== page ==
My scene is set roughly between the years 1600-1800. I'm writing about a lawyer who is employed full-time by a company, but I don't know what kind of company from that time would need a full-time attorney, or even if that was common practice back then. I would like the nature of the company to hint at the era, which is only implied in the story, but I don't want it to completely give it away.

My best attempt was a stocks/securities firm, which could be anything from 1200 onwards.

  • $\begingroup$ Do you have any particular country in mind? $\endgroup$ – Alexander Feb 14 '20 at 4:52
  • $\begingroup$ @Alexander not really. $\endgroup$ – Purple P Feb 14 '20 at 5:15
  • $\begingroup$ Is this too early for a lawyer to be retained by the mafia or another criminal cartel? $\endgroup$ – Henry Taylor Feb 14 '20 at 6:05
  • $\begingroup$ The colonial era was mostly driven by companies, like the east india company. I find it safe to assume that they were employing small armies of lawyers. $\endgroup$ – Burki Feb 14 '20 at 7:49
  • $\begingroup$ What Companies from that time you checked? $\endgroup$ – SZCZERZO KŁY Feb 14 '20 at 10:23


Repossessions happened, and someone needed to do the paperwork. In fact, (in the U.S. (and it's not clear your story is set there) repossession of the property of people who'd temporarily abandoned their jobs to fight in the war for independence was a big political and legal issue.


Licensing of printed products was established as early as 1652. Full-time lawyers would have been necessary to register new products with the proper authorities, license each new book or product the company brought to market, fulfill whatever paperwork tasks were required to keep the publisher compliant with all other regulation, investigate any problems or questions, defend the company against any accusations, and file actions against anyone violating the company's rights.

Manufacturers with Brands

Trademarks have been around since the 1300s, but they really took off in the 1800s. Nearly every large company with a brand (fruit importers, brewers, producers of medicine, candy companies, fine jewelers, manufacturers) dealt with trademarks. Such a company would need someone on staff to file the trademark registration(s), investigate and prosecute smaller businesses attempting to sell knock-off products using your company's mark (or one confusingly similar).

Builder or Industry

Contracts to deliver, contracts by suppliers, these would need to be reviewed, approved, and likely worked on by a legal staff with the builder or manufacturing concern. Although lower-tier staff could bargain on payments and returns, unresolved problems or questions with timing, quality, price, fees, taxes and so on would rise to a company legal counsel. For a larger builder, this could easily be a full-time job.


Big need for legal help, as what could (and could not) be insured changed over time. When did freight become the liability of the shipper? The client? What was insurable (this branch of law had just started developing in the 1600s)? What was not? What was the best-practice language for policies, premiums, payouts? And investigating / defending the company against fraud.

Importer or Exporter

Although a lot of the calculating of duties, manifests, and other shipping paperwork could be done by untrained staff; I think it likely that some importers and exporters kept a lawyer, at minimum to advise on changing legal situations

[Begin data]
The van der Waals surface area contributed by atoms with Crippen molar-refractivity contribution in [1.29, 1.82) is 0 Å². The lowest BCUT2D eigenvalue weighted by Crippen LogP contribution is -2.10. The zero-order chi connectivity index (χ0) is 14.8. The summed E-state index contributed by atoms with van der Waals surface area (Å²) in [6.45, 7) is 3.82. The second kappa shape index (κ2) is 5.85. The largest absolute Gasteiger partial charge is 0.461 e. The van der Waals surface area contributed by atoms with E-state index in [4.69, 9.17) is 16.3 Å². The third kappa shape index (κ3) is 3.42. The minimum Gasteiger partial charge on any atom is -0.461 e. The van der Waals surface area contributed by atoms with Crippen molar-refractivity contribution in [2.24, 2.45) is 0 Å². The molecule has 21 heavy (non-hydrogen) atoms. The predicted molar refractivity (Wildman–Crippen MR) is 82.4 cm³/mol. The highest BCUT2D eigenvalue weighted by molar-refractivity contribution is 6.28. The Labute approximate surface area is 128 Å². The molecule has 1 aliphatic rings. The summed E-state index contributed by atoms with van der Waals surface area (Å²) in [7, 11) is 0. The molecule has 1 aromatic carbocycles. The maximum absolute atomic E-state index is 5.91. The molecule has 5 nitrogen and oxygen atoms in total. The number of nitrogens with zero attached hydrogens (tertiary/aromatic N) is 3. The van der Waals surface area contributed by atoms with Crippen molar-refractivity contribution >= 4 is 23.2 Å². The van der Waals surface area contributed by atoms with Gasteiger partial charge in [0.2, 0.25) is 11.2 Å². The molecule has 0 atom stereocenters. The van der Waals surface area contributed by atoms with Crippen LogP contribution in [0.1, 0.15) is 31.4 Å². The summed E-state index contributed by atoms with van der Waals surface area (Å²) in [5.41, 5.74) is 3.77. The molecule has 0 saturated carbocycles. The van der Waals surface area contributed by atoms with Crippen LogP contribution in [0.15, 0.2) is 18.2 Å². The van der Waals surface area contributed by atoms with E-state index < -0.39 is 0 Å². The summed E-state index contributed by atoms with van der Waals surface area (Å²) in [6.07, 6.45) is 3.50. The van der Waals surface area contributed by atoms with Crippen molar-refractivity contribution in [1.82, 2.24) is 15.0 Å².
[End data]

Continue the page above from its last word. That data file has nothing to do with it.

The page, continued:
• $\begingroup$ I decided to go with publisher for now. Thanks for the ideas! $\endgroup$ – Purple P Feb 17 '20 at 10:55

Any company dealing with financial instruments or contracts or tariffs like shipping companies, import-export, commodities brokers, commodities futures, law firms, obviously, ship builders would conceivably require lawyers full time.

All of these kinds of businesses have existed since before 1600, with the possible exception of futures markets. The certainly existed by the end of your time range for stuff like cotton, tobacco, spices, coffee and chocolate.


The largest company in those times was the East India Company, which existed between 1,600 and 1,874.

The company was so large, and so powerful that in some places it was the government proper. Just the daydream of some billionaires.

Anyway, the company employed lawyers everywhere to defend its business practices. It got sued here and there due to stuff it did. I found an article about a lawsuit against the company in 1829, for failing to fulfill some of its financial services. You may be interested in reading it whole, to gather more details and inspiration for the setting you are creating. Here is an excerpt:

The case against Trebeck was related to a more complicated case of Ismahel Laxamana v. East India Company in August 1829 where he was the plaintiff's lawyer. The story goes back to November 21st 1809 when the Sultan of Kedah (on the Peninsula, now part of Malaysia) through his admiral (Laksamana), deposited in the EIC Government Local Treasury in Penang, the sum of \$5,000 (Spanish Dollars), to be kept until the admiral’s arrival. Unfortunately, the admiral never made it to Penang and was murdered in 1822 during the Siamese invasion of Kedah which began the year before. Upon the Sultan’s death, his son, the heir apparent to the throne, applied to the EIC Government for the money to be repaid to him, but this was not granted because the EIC had already spent the money. He then sued the EIC government for the sum of \$10,000 in damages through his admiral who was the heir of the deceased admiral, and "according to the laws, religion, manners, and customs of the Kingdom of Quedah," was the successor of his deceased father, and entitled to receive the said sum.


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